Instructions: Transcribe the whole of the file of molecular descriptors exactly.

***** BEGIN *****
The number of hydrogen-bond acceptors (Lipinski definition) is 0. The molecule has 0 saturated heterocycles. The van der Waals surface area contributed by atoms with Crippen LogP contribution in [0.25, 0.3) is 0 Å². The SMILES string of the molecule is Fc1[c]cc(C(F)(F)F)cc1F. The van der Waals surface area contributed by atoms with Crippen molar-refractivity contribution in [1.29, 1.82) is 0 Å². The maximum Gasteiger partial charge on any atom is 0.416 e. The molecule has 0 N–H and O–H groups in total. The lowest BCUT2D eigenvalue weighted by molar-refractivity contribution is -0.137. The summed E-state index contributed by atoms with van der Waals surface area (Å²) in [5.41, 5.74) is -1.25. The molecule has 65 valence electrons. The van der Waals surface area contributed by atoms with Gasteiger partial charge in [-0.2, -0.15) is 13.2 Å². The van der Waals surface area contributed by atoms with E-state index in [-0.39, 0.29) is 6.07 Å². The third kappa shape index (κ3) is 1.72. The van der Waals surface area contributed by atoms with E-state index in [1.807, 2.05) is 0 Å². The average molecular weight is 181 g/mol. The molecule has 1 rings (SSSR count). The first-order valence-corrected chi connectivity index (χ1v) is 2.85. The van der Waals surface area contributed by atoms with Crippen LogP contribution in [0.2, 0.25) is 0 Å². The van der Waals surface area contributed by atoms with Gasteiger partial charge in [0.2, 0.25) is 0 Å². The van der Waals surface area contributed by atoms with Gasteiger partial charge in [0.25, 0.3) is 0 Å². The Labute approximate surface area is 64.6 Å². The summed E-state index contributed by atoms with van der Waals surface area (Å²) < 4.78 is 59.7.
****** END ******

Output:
The number of hydrogen-bond acceptors (Lipinski definition) is 0. The molecule has 0 saturated heterocycles. The van der Waals surface area contributed by atoms with Crippen LogP contribution in [0.25, 0.3) is 0 Å². The SMILES string of the molecule is Fc1[c]cc(C(F)(F)F)cc1F. The van der Waals surface area contributed by atoms with Crippen molar-refractivity contribution in [1.29, 1.82) is 0 Å². The maximum Gasteiger partial charge on any atom is 0.416 e. The molecule has 0 N–H and O–H groups in total. The lowest BCUT2D eigenvalue weighted by molar-refractivity contribution is -0.137. The summed E-state index contributed by atoms with van der Waals surface area (Å²) in [5.41, 5.74) is -1.25. The molecule has 65 valence electrons. The van der Waals surface area contributed by atoms with Gasteiger partial charge in [-0.2, -0.15) is 13.2 Å². The van der Waals surface area contributed by atoms with E-state index in [-0.39, 0.29) is 6.07 Å². The third kappa shape index (κ3) is 1.72. The van der Waals surface area contributed by atoms with E-state index in [1.807, 2.05) is 0 Å². The average molecular weight is 181 g/mol. The molecule has 1 rings (SSSR count). The first-order valence-corrected chi connectivity index (χ1v) is 2.85. The van der Waals surface area contributed by atoms with Crippen LogP contribution in [0.2, 0.25) is 0 Å². The van der Waals surface area contributed by atoms with Gasteiger partial charge in [0.2, 0.25) is 0 Å². The van der Waals surface area contributed by atoms with Gasteiger partial charge in [0.25, 0.3) is 0 Å². The Labute approximate surface area is 64.6 Å². The summed E-state index contributed by atoms with van der Waals surface area (Å²) < 4.78 is 59.7.